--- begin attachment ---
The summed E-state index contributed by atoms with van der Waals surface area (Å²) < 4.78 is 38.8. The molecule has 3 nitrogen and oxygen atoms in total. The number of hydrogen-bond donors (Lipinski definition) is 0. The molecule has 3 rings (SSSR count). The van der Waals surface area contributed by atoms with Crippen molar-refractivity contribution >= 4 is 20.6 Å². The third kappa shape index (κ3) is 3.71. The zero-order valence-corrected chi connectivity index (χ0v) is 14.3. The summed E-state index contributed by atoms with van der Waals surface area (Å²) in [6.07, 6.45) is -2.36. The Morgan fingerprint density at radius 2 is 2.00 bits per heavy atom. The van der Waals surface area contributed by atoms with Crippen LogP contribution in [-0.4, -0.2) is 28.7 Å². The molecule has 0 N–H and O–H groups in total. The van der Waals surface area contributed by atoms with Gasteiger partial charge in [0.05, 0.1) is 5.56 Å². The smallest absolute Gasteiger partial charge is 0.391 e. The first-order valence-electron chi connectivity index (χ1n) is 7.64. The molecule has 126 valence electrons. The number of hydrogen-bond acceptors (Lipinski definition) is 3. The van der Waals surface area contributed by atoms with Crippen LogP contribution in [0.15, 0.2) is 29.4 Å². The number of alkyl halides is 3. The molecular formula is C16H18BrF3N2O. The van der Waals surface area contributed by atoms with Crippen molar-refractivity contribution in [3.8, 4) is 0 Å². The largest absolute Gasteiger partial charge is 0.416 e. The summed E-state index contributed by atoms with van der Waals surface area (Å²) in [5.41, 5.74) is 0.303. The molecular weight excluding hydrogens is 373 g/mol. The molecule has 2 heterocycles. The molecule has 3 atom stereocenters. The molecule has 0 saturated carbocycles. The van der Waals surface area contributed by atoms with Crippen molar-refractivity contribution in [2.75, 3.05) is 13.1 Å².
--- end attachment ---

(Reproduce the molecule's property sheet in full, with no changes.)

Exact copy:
The summed E-state index contributed by atoms with van der Waals surface area (Å²) < 4.78 is 38.8. The molecule has 3 nitrogen and oxygen atoms in total. The number of hydrogen-bond donors (Lipinski definition) is 0. The molecule has 3 rings (SSSR count). The van der Waals surface area contributed by atoms with Crippen molar-refractivity contribution >= 4 is 20.6 Å². The third kappa shape index (κ3) is 3.71. The zero-order valence-corrected chi connectivity index (χ0v) is 14.3. The summed E-state index contributed by atoms with van der Waals surface area (Å²) in [6.07, 6.45) is -2.36. The Morgan fingerprint density at radius 2 is 2.00 bits per heavy atom. The van der Waals surface area contributed by atoms with Crippen LogP contribution in [-0.4, -0.2) is 28.7 Å². The molecule has 0 N–H and O–H groups in total. The van der Waals surface area contributed by atoms with Gasteiger partial charge in [0.05, 0.1) is 5.56 Å². The smallest absolute Gasteiger partial charge is 0.391 e. The first-order valence-electron chi connectivity index (χ1n) is 7.64. The molecule has 126 valence electrons. The number of hydrogen-bond acceptors (Lipinski definition) is 3. The van der Waals surface area contributed by atoms with Crippen LogP contribution in [0.15, 0.2) is 29.4 Å². The number of alkyl halides is 3. The molecular formula is C16H18BrF3N2O. The van der Waals surface area contributed by atoms with Crippen molar-refractivity contribution in [3.8, 4) is 0 Å². The largest absolute Gasteiger partial charge is 0.416 e. The summed E-state index contributed by atoms with van der Waals surface area (Å²) in [5.41, 5.74) is 0.303. The molecular weight excluding hydrogens is 373 g/mol. The molecule has 2 heterocycles. The molecule has 3 atom stereocenters. The molecule has 0 saturated carbocycles. The van der Waals surface area contributed by atoms with Crippen molar-refractivity contribution in [2.75, 3.05) is 13.1 Å².